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Congo Ebola outbreak turns up in a large city. That's bad

Vaccines have arrived for a first round of immunization but a case in a city is a "game changer"
Image: Ebola outbreak in Bikoro, DR Congo
Health workers prepare to diagnose and treat suspected Ebola patients in Bikoro Hospital in the Democratic Republic of the Congo on May 12.Mark Naftalin / UNICEF via EPA

An Ebola outbreak in the Democratic Republic of the Congo has spread to a large city and the World Health Organization has called an emergency meeting to talk about what to do.

A case of Ebola in a city is a serious matter. Ebola regularly breaks out in remote, rural parts of Africa but usually causes only a few dozen or a few hundred cases. In 2014, when it hit a more connected region of West Africa with several urban centers, it spread to more than 28,000 people and killed 11,000 of them.

“The challenge just got much much tougher," said Dr. Peter Salama, who heads WHO's emergency program.

A case in a city is "a game changer," he said.

WHO has called an emergency meeting to decide whether to raise the threat alert level.

WHO says 44 cases of Ebola have been reported in the Democratic Republic of the Congo — most in a remote, northwestern province that is very hard to reach. More than 20 people have died.

The new case is in Mbandaka, a city of nearly 1.2 million people on a major river.

“This is the ninth Ebola outbreak in Congo in the last 40 years,” said Henry Gray, emergency coordinator for Medecins Sans Frontieres (MSF or Doctors Without Borders) in Mbandaka.

“So far, all of them have occurred in remote and isolated areas, as was the case last year in Likati, when the epidemic didn’t spread. With the new case confirmed in Mbandaka, the scenario has changed, and it has become more serious and worrying, since the disease is now affecting an urban area," added Gray, whose group is helping lead efforts to stop the outbreak.

"It is paramount to trace the suspect case in order to have a clearer view on how it reached the city."

More than 500 people are being monitored. With Ebola monitoring, people check for fever daily and report any symptoms to health authorities.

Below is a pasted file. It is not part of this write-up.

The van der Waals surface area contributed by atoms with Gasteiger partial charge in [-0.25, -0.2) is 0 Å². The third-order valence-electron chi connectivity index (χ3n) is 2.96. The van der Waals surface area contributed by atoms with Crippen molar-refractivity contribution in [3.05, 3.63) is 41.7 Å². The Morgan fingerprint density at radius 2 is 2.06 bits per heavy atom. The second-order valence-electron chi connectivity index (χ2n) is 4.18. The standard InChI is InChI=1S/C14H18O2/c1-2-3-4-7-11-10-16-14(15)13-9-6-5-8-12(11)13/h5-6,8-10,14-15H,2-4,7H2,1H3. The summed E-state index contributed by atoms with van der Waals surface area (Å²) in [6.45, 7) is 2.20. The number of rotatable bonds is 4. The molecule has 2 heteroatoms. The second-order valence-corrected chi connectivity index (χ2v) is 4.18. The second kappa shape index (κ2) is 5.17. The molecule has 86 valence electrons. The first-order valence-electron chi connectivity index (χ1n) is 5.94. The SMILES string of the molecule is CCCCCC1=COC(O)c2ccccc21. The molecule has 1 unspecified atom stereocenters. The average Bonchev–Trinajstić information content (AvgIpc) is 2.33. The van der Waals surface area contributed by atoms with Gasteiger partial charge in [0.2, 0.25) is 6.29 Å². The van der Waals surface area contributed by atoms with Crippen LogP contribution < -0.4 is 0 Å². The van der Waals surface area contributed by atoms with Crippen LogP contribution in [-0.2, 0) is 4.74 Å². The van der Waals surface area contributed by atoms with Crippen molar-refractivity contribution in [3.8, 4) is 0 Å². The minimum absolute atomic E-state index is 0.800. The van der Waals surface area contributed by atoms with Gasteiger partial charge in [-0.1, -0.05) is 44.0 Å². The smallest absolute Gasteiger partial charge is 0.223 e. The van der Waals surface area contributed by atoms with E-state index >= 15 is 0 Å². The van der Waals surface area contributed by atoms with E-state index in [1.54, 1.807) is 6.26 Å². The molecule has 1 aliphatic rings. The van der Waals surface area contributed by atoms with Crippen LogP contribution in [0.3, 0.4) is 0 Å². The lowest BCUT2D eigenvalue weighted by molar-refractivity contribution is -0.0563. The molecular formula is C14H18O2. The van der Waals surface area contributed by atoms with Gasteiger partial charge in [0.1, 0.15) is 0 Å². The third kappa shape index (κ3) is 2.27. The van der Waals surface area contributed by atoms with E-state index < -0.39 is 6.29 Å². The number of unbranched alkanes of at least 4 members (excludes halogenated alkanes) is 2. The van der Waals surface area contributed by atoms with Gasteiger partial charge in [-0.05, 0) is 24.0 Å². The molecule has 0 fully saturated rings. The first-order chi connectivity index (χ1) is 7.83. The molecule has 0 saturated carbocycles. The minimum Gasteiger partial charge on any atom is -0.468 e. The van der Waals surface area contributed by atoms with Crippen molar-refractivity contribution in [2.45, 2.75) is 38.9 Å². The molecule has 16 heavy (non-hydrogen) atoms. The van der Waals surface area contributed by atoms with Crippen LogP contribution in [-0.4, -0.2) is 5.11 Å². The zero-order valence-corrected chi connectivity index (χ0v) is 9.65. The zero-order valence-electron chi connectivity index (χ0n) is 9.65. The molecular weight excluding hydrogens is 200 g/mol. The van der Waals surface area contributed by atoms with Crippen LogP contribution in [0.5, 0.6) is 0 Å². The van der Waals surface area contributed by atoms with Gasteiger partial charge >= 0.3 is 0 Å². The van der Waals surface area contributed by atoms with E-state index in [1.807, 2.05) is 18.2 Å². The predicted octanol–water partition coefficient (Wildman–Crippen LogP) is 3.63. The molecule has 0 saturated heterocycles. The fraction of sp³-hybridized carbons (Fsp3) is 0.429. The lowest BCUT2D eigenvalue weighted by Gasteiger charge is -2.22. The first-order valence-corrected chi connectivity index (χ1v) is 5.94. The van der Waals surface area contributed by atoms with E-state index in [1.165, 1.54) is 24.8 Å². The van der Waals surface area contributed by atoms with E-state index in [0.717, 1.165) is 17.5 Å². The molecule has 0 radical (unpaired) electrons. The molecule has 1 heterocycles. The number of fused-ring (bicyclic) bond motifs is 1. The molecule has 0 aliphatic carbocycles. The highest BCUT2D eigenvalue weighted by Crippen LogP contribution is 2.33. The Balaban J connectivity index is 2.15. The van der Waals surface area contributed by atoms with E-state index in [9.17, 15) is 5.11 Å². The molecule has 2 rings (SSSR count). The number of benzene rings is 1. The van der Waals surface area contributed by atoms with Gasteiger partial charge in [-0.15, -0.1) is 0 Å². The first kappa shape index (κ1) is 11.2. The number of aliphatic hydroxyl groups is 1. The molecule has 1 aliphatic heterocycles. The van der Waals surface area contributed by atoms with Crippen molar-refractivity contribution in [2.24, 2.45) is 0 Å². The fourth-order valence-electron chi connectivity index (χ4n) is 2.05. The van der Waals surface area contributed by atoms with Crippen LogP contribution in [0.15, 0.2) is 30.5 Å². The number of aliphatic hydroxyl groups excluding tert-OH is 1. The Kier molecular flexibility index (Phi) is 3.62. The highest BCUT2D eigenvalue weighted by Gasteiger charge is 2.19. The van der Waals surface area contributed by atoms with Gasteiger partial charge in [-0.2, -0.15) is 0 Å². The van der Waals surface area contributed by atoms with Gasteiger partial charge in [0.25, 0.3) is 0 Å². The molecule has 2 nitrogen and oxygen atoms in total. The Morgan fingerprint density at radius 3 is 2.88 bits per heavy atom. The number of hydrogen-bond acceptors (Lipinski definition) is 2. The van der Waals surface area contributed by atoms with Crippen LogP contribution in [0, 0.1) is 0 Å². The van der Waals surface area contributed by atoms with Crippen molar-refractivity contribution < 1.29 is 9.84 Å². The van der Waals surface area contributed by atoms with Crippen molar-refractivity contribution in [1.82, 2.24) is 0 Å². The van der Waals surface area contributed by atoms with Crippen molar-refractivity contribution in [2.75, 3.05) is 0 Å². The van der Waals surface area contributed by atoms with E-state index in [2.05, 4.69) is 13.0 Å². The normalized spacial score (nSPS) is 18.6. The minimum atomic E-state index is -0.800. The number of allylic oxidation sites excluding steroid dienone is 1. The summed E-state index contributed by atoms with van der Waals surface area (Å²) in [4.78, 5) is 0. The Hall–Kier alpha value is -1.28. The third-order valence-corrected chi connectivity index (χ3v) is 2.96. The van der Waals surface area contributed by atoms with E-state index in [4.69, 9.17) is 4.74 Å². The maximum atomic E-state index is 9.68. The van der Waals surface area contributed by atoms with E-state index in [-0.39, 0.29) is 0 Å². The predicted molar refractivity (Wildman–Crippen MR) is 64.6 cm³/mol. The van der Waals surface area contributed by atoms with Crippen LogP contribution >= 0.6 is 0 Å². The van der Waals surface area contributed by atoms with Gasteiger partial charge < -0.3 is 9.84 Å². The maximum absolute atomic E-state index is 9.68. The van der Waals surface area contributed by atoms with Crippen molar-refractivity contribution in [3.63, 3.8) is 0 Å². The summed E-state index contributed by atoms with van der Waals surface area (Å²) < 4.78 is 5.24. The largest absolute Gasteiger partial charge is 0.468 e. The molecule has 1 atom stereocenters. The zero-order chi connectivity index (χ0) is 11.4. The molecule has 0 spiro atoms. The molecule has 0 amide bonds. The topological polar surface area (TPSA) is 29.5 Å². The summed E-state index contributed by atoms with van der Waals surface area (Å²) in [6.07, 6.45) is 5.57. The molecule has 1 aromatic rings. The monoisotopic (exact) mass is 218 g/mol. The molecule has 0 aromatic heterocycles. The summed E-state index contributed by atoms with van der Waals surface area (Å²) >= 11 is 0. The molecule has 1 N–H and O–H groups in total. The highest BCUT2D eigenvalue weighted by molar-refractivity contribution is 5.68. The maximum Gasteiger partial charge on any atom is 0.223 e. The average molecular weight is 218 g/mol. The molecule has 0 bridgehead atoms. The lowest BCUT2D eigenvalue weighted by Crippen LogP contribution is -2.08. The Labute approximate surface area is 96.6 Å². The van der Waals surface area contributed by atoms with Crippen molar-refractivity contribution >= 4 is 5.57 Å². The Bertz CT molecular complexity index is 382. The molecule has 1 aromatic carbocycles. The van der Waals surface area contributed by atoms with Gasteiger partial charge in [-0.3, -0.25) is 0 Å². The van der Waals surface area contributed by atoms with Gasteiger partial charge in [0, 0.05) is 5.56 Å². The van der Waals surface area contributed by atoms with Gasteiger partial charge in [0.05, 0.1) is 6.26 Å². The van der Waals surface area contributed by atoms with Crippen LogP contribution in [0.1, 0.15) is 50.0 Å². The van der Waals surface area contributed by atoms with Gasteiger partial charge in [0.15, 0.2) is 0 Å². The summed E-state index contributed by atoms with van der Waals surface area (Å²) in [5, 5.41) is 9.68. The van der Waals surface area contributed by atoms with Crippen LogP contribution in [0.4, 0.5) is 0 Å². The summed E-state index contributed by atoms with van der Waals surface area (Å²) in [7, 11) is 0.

"This is a concerning development, but we now have better tools than ever before to combat Ebola," said WHO Director-General Dr. Tedros Adhanom Ghebreyesus. “WHO and our partners are taking decisive action to stop further spread of the virus."

WHO has admitted to moving far too slowly and timidly to help fight the 2014 epidemic of Ebola in West Africa.

The first batch of 4,000 vaccines has arrived in the DRC’s capital. The vaccine is still experimental, but appears to have protected people from Ebola when it was tested in Guinea in 2016. Drugmaker Merck has licensed the vaccine, which was developed in Canada, and has been seeking U.S. Food and Drug Administration approval.

Researchers who tested the vaccine used the same strategy that was used to eradicate smallpox in the 1970s. Called ring vaccination, it calls for vaccinating people who have been in contact with patients, and contacts of contacts.

But the vaccine must be kept in especially cold conditions — far below the level of normal freezers — which makes transporting it in such a remote region a challenge.

The U.S. Centers for Disease Control and Prevention is working with other groups to help.

"We have about a dozen staff (laboratory diagnostics, epidemiologists, healthcare worker safety, data management, emergency operations) ready to deploy when WHO gives the green light," CDC spokesman Tom Skinner said.

"In the next few days, several tons of supplies will arrive in Mbandaka—including medical kits; protection and disinfection kits containing isolation items such as protective clothing, gloves, and boots; logistical and hygiene kits containing items such as plastic sheets, chlorine spray kits, and water treatment kits; and palliative drugs to treat Ebola symptoms, such as strong painkillers, anti-anxiety drugs, and antibiotics," MSF said.

"Among the MSF staff on the ground are some of our most experienced Ebola responders, including medical personnel, experts in infection control, and logisticians."

Ebola causes a hemorrhagic fever — one that can cause internal and external bleeding. It also causes a high fever, vomiting and diarrhea. The virus spreads through close contact with blood and bodily fluids.

Common burial practices, which include washing the bodies of the dead, can help the virus spread.